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Li’s Upbeat Message Is Seen as Sign of New Confidence

2019-04-17 08:29:00 Source:China Today Author:By ANDREW MOODY
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PREMIER Li Keqiang recently stated that the Chinese economy continues to provide vital support to the global economy despite concerns of a slowdown.

 

This statement was made during a news conference following the conclusion of the Second Session of the 13th National People’s Congress, China’s top legislature, on March 15.

 

“China’s economy will remain an important anchor of stability for the global economy,” he said.

 

Li, who answered 18 questions from Chinese and international media in a two-and-a-half-hour conference, ruled out resorting to quantitative easing to achieve the 6 to 6.5 percent growth target he set in the Government Work Report on March 5.

 

He said that some of the growth would be driven by the private sector. There are 100 million market entities in China, and when their “vitality is fully unleashed there would be incalculable energy created,” Li said.

 

Ding Yuan, vice president and dean of China Europe International Business School in Shanghai, said Li’s upbeat message reflected new confidence in the Chinese economy that has emerged over recent weeks and might not yet be reflected in the headlines.

 

“There was a lot of negative sentiment at the end of last year, but perhaps we will all come to realize that this was perhaps the darkness before the dawn,” he said.

 

“There were encouraging signs about consumption in January and February, and we recently held a roundtable debate of heads of multinationals in China, and they were optimistic about prospects for this year,” he said.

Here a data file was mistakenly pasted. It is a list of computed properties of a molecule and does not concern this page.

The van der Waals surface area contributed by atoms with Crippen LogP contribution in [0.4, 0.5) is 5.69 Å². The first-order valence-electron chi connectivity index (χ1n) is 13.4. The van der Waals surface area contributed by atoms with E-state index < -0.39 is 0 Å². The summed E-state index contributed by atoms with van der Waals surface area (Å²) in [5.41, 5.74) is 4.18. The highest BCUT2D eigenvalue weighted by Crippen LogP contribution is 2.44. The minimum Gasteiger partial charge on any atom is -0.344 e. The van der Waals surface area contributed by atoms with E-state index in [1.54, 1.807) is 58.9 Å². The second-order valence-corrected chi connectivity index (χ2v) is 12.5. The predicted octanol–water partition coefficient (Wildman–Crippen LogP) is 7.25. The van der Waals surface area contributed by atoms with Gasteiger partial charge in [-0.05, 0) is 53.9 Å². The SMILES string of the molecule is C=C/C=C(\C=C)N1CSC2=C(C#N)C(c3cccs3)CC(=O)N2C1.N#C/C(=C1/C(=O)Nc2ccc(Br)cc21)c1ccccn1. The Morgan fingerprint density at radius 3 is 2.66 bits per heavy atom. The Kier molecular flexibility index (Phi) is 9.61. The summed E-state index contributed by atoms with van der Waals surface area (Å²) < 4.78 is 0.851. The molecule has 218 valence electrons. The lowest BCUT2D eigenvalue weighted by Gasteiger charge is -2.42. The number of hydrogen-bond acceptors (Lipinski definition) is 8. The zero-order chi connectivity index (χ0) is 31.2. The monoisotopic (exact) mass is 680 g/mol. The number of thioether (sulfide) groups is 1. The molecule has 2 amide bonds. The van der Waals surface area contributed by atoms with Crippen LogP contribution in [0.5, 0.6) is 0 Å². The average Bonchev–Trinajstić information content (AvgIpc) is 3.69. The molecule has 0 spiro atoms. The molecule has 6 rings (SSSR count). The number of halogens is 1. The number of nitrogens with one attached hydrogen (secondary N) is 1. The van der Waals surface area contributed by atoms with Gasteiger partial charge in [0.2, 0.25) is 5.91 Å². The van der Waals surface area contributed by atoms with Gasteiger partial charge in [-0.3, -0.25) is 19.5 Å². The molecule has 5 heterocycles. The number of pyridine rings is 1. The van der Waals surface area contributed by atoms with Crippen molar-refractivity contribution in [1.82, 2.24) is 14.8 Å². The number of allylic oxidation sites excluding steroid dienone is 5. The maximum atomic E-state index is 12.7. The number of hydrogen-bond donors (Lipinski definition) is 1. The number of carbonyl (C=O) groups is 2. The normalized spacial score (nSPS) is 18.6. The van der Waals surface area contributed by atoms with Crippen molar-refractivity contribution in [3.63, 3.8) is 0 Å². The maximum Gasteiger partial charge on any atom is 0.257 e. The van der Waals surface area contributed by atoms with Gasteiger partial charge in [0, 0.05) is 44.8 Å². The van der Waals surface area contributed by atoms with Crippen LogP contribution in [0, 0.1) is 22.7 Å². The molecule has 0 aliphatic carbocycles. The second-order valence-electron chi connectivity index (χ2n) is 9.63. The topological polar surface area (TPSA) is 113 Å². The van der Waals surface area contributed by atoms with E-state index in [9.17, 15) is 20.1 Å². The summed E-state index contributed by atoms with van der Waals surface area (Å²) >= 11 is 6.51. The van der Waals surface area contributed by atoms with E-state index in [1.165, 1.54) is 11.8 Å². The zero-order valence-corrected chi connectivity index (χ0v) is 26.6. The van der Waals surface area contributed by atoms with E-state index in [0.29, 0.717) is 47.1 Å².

Li also said the nearly RMB 2 trillion (US $298 billion) in tax cuts, many of which targeted small and micro businesses, would boost the economy this year. The corporation tax rate for businesses with turnover of less than RMB 1 million will fall from 10 percent to five percent.

 

Russell Brown, managing partner of Lehman Brown, a Beijing-based accountancy firm, and also former chairman of the British Chamber of Commerce in China, said rates on the mainland are now competitive with those in Hong Kong.

 

“These are now very competitive rates that should have an overall benefit for the economy. They should also lead to less tax avoidance, and so there might not be a reduction in the overall tax take in the long run,” he said.

 

Li said that despite the scale of the tax cuts, which also include major value-added tax reductions, China would increase the budget deficit by only 0.2 percent, which would still be within the norm for developed countries of around three percent. He said some of the deficit would be financed by profits from state-owned enterprises.

 

“To fund the deficit using the dividends from the equity ownership of state-owned enterprises is a logical choice,” said Zhu Ning, a professor of finance at Tsinghua University.

 

“Central and local government borrowing is beginning to reach its limits, so this is probably the right way to go. His message on quantitative easing will also perhaps alleviate some market concerns.”

 

Li also spoke about U.S.-China trade tensions, and despite what he called “twists and turns” in the relationship, he said he believed the shared long-term interests of the two countries far outweigh their differences.

 

He said he did not believe the two economies could ever “decouple” and hoped the current talks between the two countries would deliver results.

 

He Weiwen, a senior fellow at the Center for China and Globalization, a Beijing-based independent think tank, and a former economic and commercial counselor in the Chinese consulate generals in San Francisco and New York, was confident the dispute will be resolved.

 

He pointed out that trade between the two countries had hit a record of more than US $600 billion in 2018 despite the tensions.

 

“Over the past 40 years, there have been political tensions between the U.S. and China, but the bilateral trade volume has increased more than 200 times, which is unprecedented in human history,” he said.

 

He also pointed out that the huge profits of some of the U.S. multinationals that are coming from their operations in China – particularly in semiconductors, such as Qualcomm and Intel – helped fund these companies’ global research and development efforts.

 

 

(Source: China Daily)

 

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